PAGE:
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Top Federal Appeals Court Strikes Down D.C.’s Controversial PBM Fiduciary Law

Washington, DC (Vocus) July 10, 2010

In a major victory for consumers and payers, the U.S. Court of Appeals for the District of Columbia today struck down a District law that would have designated pharmacy benefit managers (PBMs) as “fiduciaries” (case number 09-7042). The Court found the key portions of the law, Title II of the DC AccessRx Act of 2004, unconstitutional. A three-judge panel unanimously affirmed a 2009 District Court ruling, finding that, since PBMs engage in claims administration for their clients and are regulated exclusively by Federal ERISA law, states and municipalities cannot impose such requirements.

This ruling from one of the most respected Federal Appeals Courts in the country allows PBMs to continue to work aggressively to reduce the costs and improve the quality of prescription drug benefits for the 200 million Americans they serve, said Pharmaceutical Care Management Association (PCMA) President and CEO Mark Merritt.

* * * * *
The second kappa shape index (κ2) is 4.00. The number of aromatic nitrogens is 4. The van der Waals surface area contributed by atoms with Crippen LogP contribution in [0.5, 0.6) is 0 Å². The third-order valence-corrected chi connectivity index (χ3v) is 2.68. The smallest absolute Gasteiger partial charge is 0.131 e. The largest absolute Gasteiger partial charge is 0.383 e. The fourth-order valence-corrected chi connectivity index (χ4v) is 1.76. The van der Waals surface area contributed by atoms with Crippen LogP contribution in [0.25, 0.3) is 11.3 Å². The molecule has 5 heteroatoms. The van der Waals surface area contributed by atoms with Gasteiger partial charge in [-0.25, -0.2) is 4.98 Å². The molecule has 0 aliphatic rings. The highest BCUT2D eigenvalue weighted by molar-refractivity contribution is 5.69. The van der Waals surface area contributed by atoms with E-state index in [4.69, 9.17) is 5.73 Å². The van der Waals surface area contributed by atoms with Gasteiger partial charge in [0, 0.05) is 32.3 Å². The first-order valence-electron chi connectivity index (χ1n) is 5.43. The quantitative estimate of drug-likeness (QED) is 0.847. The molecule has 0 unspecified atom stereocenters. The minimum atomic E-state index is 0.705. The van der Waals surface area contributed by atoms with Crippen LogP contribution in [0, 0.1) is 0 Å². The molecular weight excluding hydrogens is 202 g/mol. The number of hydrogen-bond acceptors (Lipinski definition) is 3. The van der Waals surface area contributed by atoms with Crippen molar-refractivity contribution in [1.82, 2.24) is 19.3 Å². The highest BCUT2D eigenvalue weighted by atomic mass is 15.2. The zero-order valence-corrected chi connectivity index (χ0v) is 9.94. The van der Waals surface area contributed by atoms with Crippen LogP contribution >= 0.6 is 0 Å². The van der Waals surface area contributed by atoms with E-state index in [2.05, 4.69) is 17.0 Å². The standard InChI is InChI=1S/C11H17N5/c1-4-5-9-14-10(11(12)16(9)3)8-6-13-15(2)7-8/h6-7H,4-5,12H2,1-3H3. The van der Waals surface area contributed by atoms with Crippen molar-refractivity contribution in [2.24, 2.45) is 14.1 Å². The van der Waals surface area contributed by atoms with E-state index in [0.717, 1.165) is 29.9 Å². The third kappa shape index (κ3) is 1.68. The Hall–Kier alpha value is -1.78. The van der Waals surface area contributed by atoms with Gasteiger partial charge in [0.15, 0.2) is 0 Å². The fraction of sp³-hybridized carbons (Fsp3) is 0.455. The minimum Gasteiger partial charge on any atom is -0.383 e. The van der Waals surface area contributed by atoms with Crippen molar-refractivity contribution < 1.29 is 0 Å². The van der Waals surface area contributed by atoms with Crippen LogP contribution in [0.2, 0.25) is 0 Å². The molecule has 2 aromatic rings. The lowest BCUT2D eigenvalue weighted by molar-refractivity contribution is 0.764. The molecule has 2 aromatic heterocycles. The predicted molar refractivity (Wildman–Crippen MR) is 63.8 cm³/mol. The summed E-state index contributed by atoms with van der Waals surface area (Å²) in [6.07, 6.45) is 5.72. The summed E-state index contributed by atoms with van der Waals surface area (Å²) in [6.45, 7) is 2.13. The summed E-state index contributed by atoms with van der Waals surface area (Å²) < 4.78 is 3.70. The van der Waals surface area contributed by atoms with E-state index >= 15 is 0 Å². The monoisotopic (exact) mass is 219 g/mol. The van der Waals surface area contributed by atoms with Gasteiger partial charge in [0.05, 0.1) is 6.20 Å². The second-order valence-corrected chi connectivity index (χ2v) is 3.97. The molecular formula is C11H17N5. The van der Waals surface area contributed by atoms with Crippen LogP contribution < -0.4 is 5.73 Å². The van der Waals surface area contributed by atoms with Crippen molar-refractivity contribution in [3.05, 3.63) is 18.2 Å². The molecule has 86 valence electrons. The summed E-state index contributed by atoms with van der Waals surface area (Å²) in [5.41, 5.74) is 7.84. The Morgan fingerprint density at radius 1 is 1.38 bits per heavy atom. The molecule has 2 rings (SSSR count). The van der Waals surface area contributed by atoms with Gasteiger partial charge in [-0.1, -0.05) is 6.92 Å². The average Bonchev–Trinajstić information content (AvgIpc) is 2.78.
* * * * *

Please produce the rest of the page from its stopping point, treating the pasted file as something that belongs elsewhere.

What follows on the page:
The D.C. law never went into effect, as a result of an immediate injunction issued by a lower court and subsequent Court rulings (case number 04-1082 RMU). The Court specifically rejected a contrary holding relating to a nearly identical Maine statute (First Circuit: 429 F. 3d 294(2005), case number 05-1606) issued by another Appeals Court, stating that in our view the uniform administrative scheme encouraged by ERISA includes plan administrative functions performed by a third party on behalf of an EBP (employee benefits plan).

Dozens of states have rejected legislation imposing similar requirements on PBMs upon realizing that such proposals inadvertently raise, not reduce, prescription drug costs.

PCMA represents the nations pharmacy benefit managers (PBMs), which improve affordability and quality of care through the use of electronic prescribing (e-prescribing), generic alternatives, mail-service pharmacies, and other innovative tools for 210-plus million Americans.

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